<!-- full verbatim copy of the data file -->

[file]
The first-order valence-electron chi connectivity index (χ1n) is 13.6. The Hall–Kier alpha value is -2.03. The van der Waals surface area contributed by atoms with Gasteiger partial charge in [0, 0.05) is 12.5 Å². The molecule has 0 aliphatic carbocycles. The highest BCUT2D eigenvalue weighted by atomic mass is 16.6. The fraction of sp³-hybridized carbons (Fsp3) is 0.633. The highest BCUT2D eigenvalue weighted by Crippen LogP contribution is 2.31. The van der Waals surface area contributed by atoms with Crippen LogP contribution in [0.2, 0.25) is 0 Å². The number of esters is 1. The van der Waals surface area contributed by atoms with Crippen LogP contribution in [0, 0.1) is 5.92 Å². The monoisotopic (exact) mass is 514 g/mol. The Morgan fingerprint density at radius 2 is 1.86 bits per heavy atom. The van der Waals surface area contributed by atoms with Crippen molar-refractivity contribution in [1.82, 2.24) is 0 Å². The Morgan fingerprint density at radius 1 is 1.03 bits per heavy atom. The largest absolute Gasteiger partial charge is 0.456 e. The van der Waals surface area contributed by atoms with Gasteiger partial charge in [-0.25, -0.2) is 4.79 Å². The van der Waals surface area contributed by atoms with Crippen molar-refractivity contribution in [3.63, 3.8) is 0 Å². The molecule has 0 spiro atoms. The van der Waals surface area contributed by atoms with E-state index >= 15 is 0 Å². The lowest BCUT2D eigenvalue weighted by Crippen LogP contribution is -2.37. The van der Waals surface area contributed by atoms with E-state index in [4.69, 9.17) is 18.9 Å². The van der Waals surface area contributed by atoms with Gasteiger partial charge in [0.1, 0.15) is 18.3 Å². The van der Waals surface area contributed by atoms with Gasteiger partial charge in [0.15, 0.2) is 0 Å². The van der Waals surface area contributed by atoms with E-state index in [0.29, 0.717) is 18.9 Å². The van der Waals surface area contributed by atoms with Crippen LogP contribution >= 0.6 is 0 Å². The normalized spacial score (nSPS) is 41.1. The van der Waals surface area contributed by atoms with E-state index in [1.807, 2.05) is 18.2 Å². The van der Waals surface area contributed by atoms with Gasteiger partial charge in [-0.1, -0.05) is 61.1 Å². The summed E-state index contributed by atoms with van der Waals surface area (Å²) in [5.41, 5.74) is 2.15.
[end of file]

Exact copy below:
The first-order valence-electron chi connectivity index (χ1n) is 13.6. The Hall–Kier alpha value is -2.03. The van der Waals surface area contributed by atoms with Gasteiger partial charge in [0, 0.05) is 12.5 Å². The molecule has 0 aliphatic carbocycles. The highest BCUT2D eigenvalue weighted by atomic mass is 16.6. The fraction of sp³-hybridized carbons (Fsp3) is 0.633. The highest BCUT2D eigenvalue weighted by Crippen LogP contribution is 2.31. The van der Waals surface area contributed by atoms with Crippen LogP contribution in [0.2, 0.25) is 0 Å². The number of esters is 1. The van der Waals surface area contributed by atoms with Crippen LogP contribution in [0, 0.1) is 5.92 Å². The monoisotopic (exact) mass is 514 g/mol. The Morgan fingerprint density at radius 2 is 1.86 bits per heavy atom. The van der Waals surface area contributed by atoms with Crippen molar-refractivity contribution in [1.82, 2.24) is 0 Å². The Morgan fingerprint density at radius 1 is 1.03 bits per heavy atom. The largest absolute Gasteiger partial charge is 0.456 e. The van der Waals surface area contributed by atoms with Gasteiger partial charge in [-0.25, -0.2) is 4.79 Å². The van der Waals surface area contributed by atoms with Crippen molar-refractivity contribution in [3.63, 3.8) is 0 Å². The molecule has 0 spiro atoms. The van der Waals surface area contributed by atoms with E-state index >= 15 is 0 Å². The lowest BCUT2D eigenvalue weighted by Crippen LogP contribution is -2.37. The van der Waals surface area contributed by atoms with E-state index in [4.69, 9.17) is 18.9 Å². The van der Waals surface area contributed by atoms with Gasteiger partial charge in [0.1, 0.15) is 18.3 Å². The van der Waals surface area contributed by atoms with Gasteiger partial charge in [0.15, 0.2) is 0 Å². The van der Waals surface area contributed by atoms with E-state index in [0.29, 0.717) is 18.9 Å². The van der Waals surface area contributed by atoms with Crippen LogP contribution >= 0.6 is 0 Å². The normalized spacial score (nSPS) is 41.1. The van der Waals surface area contributed by atoms with E-state index in [1.807, 2.05) is 18.2 Å². The van der Waals surface area contributed by atoms with Gasteiger partial charge in [-0.1, -0.05) is 61.1 Å². The summed E-state index contributed by atoms with van der Waals surface area (Å²) in [5.41, 5.74) is 2.15.